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Revisiting the Topic of Using Haunt Jaunting as a Teaching Tool

A while back Jason Stromming from The Occult Section wrote about how a community college cancelled its ghost hunter course. The course was called “Paranormal Investigations: Communicating and Cohabiting with Spirits” and was among the “fun” courses the college had to cut. (Due to budget issues and needing to focus on workforce training classes. Employment’s tough right now, but just try to get a job as a ghostbuster!)

Jason lamented “I have no problem with educating the public on paranormal phenomena, but I wish someone, somewhere would put together an actual serious and scientific course.” He also admitted he’d taken “an actual accredited class on the paranormal. It was mainly to debunk, but still, that’s a step in the right direction.”

A couple of years ago I wrote about using haunt jaunts as a teaching tool. (Meaning the doing of, not the blog. Although, it has been used that way, which I’ll get to.)

History, geography, science & technology, religion & spirituality…those are just a few of things that can be learned through paranormal travel.

Some teachers are embracing ghost hunting as a teaching tool. In “Ghosts, GPS, and Learning” I wrote about a school that instituted an Augmented Reality program. The school purchased GPS units, required the students to read The Ghost Cadet, then they took a field trip to the New Market Battlefield.

Using the GPS units, students answered questions based on the book to find envelopes with puzzle pieces. The pieces formed a watch, which played a part in the book.

How freaking cool is that? English (reading the book), History (learning about the Civil War), Technology (geocaching with the GPS), even P.E. (walking around looking for puzzle pieces)… If you want to multi-task with the education, it almost doesn’t get any better than that.  

Another teacher wrote me at the end of last school year to say she’d used Haunt Jaunts the blog as a teaching tool. She’d used the Find Haunted Places page for history lessons. She said it made it fun and the kids enjoyed it.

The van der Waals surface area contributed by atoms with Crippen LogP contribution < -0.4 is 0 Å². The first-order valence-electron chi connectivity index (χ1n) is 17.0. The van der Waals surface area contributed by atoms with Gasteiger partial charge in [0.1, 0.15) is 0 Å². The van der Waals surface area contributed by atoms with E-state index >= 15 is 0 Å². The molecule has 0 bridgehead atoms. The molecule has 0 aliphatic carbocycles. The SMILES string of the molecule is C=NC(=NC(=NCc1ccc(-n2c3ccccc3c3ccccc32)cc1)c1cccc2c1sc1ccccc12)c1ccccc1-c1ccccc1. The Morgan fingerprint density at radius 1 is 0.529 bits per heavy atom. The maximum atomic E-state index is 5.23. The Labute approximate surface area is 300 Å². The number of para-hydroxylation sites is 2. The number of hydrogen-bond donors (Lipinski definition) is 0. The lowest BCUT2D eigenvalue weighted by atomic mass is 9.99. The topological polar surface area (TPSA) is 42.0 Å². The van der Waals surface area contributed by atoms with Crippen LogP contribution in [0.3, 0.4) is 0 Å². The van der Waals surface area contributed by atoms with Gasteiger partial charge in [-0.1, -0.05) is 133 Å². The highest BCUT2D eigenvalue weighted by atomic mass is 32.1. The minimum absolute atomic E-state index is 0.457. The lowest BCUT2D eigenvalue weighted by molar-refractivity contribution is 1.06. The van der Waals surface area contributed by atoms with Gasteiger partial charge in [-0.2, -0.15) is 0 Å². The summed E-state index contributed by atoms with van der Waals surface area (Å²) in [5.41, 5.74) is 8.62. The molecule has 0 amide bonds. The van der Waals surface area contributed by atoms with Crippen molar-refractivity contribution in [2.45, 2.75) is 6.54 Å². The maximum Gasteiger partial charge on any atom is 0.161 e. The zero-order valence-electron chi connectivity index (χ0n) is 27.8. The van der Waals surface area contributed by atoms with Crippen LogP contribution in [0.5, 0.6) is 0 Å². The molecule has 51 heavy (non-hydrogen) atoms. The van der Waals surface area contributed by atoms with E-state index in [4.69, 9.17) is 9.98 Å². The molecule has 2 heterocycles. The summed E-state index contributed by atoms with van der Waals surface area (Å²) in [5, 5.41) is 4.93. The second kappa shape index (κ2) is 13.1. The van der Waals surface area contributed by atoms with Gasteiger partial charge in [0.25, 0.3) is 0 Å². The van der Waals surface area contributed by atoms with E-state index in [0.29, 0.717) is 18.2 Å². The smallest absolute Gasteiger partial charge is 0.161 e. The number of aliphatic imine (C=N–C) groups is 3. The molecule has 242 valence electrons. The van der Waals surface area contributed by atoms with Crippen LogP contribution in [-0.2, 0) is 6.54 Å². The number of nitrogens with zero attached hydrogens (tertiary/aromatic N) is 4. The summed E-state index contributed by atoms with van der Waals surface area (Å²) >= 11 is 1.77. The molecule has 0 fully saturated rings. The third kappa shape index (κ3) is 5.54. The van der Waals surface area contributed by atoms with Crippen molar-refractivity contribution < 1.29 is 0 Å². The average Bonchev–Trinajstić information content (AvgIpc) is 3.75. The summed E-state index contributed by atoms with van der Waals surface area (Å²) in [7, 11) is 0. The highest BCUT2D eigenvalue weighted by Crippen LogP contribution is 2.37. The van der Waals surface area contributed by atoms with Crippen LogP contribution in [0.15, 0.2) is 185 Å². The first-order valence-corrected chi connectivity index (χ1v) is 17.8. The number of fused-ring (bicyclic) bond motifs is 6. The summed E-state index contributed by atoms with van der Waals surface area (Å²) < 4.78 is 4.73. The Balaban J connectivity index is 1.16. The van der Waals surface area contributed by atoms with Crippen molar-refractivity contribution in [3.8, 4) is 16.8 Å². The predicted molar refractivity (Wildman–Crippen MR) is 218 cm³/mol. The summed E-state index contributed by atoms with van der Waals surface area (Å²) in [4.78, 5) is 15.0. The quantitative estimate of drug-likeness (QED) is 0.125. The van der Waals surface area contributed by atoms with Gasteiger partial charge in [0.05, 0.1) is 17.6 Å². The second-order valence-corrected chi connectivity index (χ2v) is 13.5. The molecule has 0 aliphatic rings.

I was a fairly good student. However, I also had great teachers who knew how to make the lessons interesting. They seemed to understand if kids could relate to a subject matter, put the knowledge to use in a practical way, and get excited about it, they’d not only have less trouble learning, but want to learn.

One of the lessons my parents taught me that stuck was just because you get out of school doesn’t mean you ever stop learning new things. I’m constantly learning all kinds of things via my haunt jaunts. (Which I’ll write about in another post.)

But Jason inadvertently sparked yet another idea for a HJ book. Art, history, architecture, reading, navigation, technology…do you realize just how much you’ve probably absorbed about different subjects when you’re ghost hunting, investigating, traveling, or however else you choose to experience the paranormal?

Courtney Mroch
Courtney Mroch, otherwise known as HJ's Ambassador of Dark and Paranormal Tourism, is an author, traveler, and ghost enthusiast. When she's not writing, jaunting, or planning her next trip, it's a safe bet you'll find her in one of three places: on a tennis court somewhere, on a yoga mat somewhere, or watching a horror movie somewhere. She currently resides in Nashville, Tennessee.

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3 thoughts on “Revisiting the Topic of Using Haunt Jaunting as a Teaching Tool

  1. I thought Alabama history was the most boring thing in the world until I started looking for its ghosts. Ghost stories and hunting definately make otherwise bland subjects exciting!

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